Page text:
We’ve picked up a bunch of improvements on our Edge-Lit Holiday Cards since last year and we’ve collected them here for you to see. (Also, welcome Popular Science readers! This project is mentioned in the December 2009 issue.)
We’ve settled on 1/16″ PETG polyester for this project. It is the right thickness for use with a 3 mm LED, and not so thick as to be unreasonable for a card. The polyester has a couple of advantages over the acrylic we used last year. It is soft enough to be indented with a push pin and is still optically clear. It is also inexpensive. (Part 85815K11 at McMaster-Carr is only $2 for a square foot.)
With care, it can be cut by hand with heavy duty scissors into rectangles about 2 1/2 to 3″ on each side, which will fit into a card made by folding a letter sized sheet of paper (heavy weight paper or cardstock is best) in quarters.
Polyester sheets typically ship with a protective film on both sides (you can see that it makes the plastic look opaque in the photo above). You’ll want to peel it off before you get started with your design.
We previously used a hobby knife to carve the plastic, but a pushpin can be used to make just about any pattern. Not that we’ve stopped liking hobby knives, but pushpins do work well and might be more suitable for kids who want to do this project.
You can work from a hand-drawn design, or something computer generated. When we released SymmetriSketch this summer, we also updated our Vector Snowflake Application, which is a great way to create a card design. Just print out your snowflake at the right scale and tape it to your plastic.
Press your pin in repeatedly around the edge of your pattern. You can flip it over to check and make sure your marks are getting through.
Once your pattern is complete, peel off your paper pattern. Next you’ll need to tape over the edges of the plastic with electrical tape to prevent light leaks.
A piece of black construction paper behind the plastic will help provide contrast when the card is lit. The scratched side of the plastic should be against the black paper, and the smooth side toward the viewer.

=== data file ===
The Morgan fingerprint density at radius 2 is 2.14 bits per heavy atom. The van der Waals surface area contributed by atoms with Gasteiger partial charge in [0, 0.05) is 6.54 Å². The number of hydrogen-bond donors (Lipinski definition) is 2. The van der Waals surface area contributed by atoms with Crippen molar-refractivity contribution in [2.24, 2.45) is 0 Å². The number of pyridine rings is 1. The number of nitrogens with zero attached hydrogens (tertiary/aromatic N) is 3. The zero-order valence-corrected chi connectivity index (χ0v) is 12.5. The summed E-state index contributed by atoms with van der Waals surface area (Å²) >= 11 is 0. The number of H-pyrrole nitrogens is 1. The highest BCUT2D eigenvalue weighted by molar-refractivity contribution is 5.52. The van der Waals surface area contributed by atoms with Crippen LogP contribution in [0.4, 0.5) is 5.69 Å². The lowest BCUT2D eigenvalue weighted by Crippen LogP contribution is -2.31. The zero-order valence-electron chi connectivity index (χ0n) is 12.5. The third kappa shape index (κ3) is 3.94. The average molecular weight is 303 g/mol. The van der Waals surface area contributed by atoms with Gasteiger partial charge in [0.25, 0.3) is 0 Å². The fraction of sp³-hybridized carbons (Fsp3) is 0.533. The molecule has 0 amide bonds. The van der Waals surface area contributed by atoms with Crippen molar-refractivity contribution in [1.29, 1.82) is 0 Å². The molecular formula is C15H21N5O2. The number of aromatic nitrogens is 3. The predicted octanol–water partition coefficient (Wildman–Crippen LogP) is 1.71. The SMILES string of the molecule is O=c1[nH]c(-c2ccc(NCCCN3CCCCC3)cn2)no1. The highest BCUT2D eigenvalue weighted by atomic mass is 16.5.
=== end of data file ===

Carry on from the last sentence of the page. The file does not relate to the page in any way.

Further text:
You’ll need a window in your card paper as well, just a bit bigger than your design, but small enough to hide the taped edges of the plastic.
For our LED setup, we’re still using the classic “LED Throwie” arrangement– an ultrabright LED is attached directly to the leads of a CR2032 lithium coin cell. When the bright LED is pointed at the edge of the plastic, it travels through cleanly but lights up the areas that we’ve scratched.
3 mm clear lens LEDs are ideal for this since they work well with the plastic thickness; they transmit lots of light through the edge of the plastic.
We recently did some throwie analysis which suggests that if you’re going to use red, yellow or yellow-green LEDs, you may want to add a resistor to the circuit in order to extend the battery life. Blue, white, and pure green LEDs work very well driven straight off of the CR2032.
Another way to save the battery is to deliver the card with an “on” switch. A piece of freezer paper can be folded so that the slick side goes between the lead of the LED and the side of the battery. It can be pulled out by the recipient when they get it.
If you make your own edge-lit cards, we’d love to see pictures in the Evil Mad Science Auxiliary!